It was fascinating to see that Nokia (NYSE:NOK) had a hit product with Microsoft's (NASDAQ:MSFT) Windows Phone 8, or so it seems with the Nokia Lumia 920. Recently a DB analyst hit a warning note regarding Lumia sales being smoke and mirrors; we investigated the situation in London to see if there is any element of truth. The worldwide sold out reports, including the one from an RBC analyst, resulted in a quicker rise in Nokia shares than we anticipated. It seems the new Nokia Lumia is a hit in both Germany, parts of Europe and USA. There are many shops without any supply. The thing is, it appears Nokia may be managing supply to create an additional aura to the product. This is something that Apple (AAPL) and Nintendo (NTDOF.PK) have done before, though it is a high risk marketing strategy, sometimes pursued for technical reasons. Essentially, when a product is released before manufacturing capability has ramped up, it creates scarcity even with small demand. It is not a bad strategy, but do not expect sales and revenue records in Q4, based on a limited supply. Investors should never be fooled by sold out claims when the shipped volume is not disclosed. It is better to be realistic in expectations.
The Nokia Lumia Windows Phone 8 range is up against strong competition, and is currently not available on all networks. The apparent scarcity and news reports will be beneficial in the short term, but it is also risky; customers can turn to competitors if this situation is not resolved. It is December and still the Nokia Lumia 920 is hard to obtain on 3G networks. Let us explain.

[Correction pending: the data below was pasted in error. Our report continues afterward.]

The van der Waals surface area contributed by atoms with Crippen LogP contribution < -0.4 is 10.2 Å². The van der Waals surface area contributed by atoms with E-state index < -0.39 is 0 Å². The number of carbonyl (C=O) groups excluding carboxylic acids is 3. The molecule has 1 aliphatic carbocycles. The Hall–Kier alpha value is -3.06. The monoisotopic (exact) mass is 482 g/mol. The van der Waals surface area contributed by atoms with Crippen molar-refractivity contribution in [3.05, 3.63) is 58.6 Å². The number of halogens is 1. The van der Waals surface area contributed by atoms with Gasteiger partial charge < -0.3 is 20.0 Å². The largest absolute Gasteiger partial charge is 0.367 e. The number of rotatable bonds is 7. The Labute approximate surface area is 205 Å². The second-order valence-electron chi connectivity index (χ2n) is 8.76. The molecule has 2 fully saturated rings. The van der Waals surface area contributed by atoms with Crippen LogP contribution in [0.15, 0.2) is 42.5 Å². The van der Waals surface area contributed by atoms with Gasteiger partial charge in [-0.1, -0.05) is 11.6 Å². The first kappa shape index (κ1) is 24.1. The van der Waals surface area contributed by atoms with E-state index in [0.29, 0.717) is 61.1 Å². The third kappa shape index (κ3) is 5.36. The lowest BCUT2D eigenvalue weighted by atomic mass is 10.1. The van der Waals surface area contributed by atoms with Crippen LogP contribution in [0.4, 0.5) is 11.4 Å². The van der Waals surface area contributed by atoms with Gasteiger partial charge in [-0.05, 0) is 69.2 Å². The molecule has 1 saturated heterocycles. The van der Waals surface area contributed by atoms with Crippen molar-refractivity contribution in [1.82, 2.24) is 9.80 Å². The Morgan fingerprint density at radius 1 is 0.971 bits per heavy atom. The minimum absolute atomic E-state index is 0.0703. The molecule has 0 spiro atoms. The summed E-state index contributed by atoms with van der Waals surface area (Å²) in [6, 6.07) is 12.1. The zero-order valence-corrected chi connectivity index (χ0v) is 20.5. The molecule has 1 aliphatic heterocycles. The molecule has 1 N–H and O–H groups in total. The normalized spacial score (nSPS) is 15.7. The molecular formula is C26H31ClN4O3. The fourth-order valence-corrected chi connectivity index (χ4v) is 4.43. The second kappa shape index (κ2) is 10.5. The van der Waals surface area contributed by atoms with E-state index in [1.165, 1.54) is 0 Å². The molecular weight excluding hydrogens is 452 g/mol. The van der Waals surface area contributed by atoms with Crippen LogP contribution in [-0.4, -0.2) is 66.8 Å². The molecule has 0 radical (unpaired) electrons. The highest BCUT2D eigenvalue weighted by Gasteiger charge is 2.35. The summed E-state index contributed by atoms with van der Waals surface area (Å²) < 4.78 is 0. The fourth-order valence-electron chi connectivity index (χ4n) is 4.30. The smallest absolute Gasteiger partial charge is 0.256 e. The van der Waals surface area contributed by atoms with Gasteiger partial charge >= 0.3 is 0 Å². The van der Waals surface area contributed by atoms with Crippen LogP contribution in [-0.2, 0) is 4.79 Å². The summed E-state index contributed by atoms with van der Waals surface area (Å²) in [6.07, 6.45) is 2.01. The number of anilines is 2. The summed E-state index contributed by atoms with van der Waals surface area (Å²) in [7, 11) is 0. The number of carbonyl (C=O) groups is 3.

The Lumia 920 Has Limited Providers - UK
Nokia 920 in the UK, USA, and China at least, is limited to one provider. In the UK we have a new triple brand network, which is a merger of Orange, T-Mobile and a new 4g consortium primarily owned by Deutsche Telekom (OTCQX:DTEGY). We call it the Orange-TMobile provider. This cannot be good for Lumia sales in the UK. The competing, high end, HTC 8x phone is available on all the carriers including Three and Vodaphone. The situation is similar in other parts of Europe.
Phones4u is a leading UK based mobile retailer, nominated as the best in the high street, that only deals with the new merged consortium operator. The other major retailer, CarphoneWhareHouse, does not carry the Lumia 920. The handsets Phones4u provide are either 3G or 4G, with the 4G contracts being marketed under the EE network, and 3G as either T-Mobile or Orange. Currently all the Phones4u and T-Mobile shops we checked only have the white Lumia (4g only) version. The white Nokia Lumia 920 is either software or hardware limited to the 4g network. At this point we are unsure how this limitation has been put in place. All other colors are out of stock or were never in stock, according to the sales representatives we spoke with. The managing salesperson claimed that the Phones4u head office is promoting the UK's 4g network by limiting the choice to the white Lumia 920. The problem with 4G in the UK, is that it has much more expensive tariffs. The other colors are advertised as both 3g and 4g compatible.
Not Available or Out of Stock?